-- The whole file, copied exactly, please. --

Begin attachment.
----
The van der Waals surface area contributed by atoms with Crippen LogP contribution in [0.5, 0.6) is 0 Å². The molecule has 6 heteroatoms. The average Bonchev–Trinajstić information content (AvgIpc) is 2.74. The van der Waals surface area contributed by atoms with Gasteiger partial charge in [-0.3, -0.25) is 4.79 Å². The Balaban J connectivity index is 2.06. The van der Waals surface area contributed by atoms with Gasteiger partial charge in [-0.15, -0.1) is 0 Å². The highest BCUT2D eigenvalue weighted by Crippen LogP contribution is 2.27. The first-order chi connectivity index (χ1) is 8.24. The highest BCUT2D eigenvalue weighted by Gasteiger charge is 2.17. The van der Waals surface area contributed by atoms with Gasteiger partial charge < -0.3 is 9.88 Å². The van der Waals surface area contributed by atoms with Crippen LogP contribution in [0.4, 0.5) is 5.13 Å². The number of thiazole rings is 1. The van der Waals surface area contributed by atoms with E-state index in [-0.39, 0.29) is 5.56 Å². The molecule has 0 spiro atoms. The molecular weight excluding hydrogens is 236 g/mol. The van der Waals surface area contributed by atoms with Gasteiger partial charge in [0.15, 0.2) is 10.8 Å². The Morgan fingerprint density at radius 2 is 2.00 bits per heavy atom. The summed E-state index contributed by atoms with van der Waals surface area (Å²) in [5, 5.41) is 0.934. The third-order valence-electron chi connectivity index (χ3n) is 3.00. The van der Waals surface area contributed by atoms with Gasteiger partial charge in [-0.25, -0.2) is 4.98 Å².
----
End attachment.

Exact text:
The van der Waals surface area contributed by atoms with Crippen LogP contribution in [0.5, 0.6) is 0 Å². The molecule has 6 heteroatoms. The average Bonchev–Trinajstić information content (AvgIpc) is 2.74. The van der Waals surface area contributed by atoms with Gasteiger partial charge in [-0.3, -0.25) is 4.79 Å². The Balaban J connectivity index is 2.06. The van der Waals surface area contributed by atoms with Gasteiger partial charge in [-0.15, -0.1) is 0 Å². The highest BCUT2D eigenvalue weighted by Crippen LogP contribution is 2.27. The first-order chi connectivity index (χ1) is 8.24. The highest BCUT2D eigenvalue weighted by Gasteiger charge is 2.17. The van der Waals surface area contributed by atoms with Gasteiger partial charge < -0.3 is 9.88 Å². The van der Waals surface area contributed by atoms with Crippen LogP contribution in [0.4, 0.5) is 5.13 Å². The number of thiazole rings is 1. The van der Waals surface area contributed by atoms with E-state index in [-0.39, 0.29) is 5.56 Å². The molecule has 0 spiro atoms. The molecular weight excluding hydrogens is 236 g/mol. The van der Waals surface area contributed by atoms with Gasteiger partial charge in [0.15, 0.2) is 10.8 Å². The Morgan fingerprint density at radius 2 is 2.00 bits per heavy atom. The summed E-state index contributed by atoms with van der Waals surface area (Å²) in [5, 5.41) is 0.934. The third-order valence-electron chi connectivity index (χ3n) is 3.00. The van der Waals surface area contributed by atoms with Gasteiger partial charge in [-0.25, -0.2) is 4.98 Å².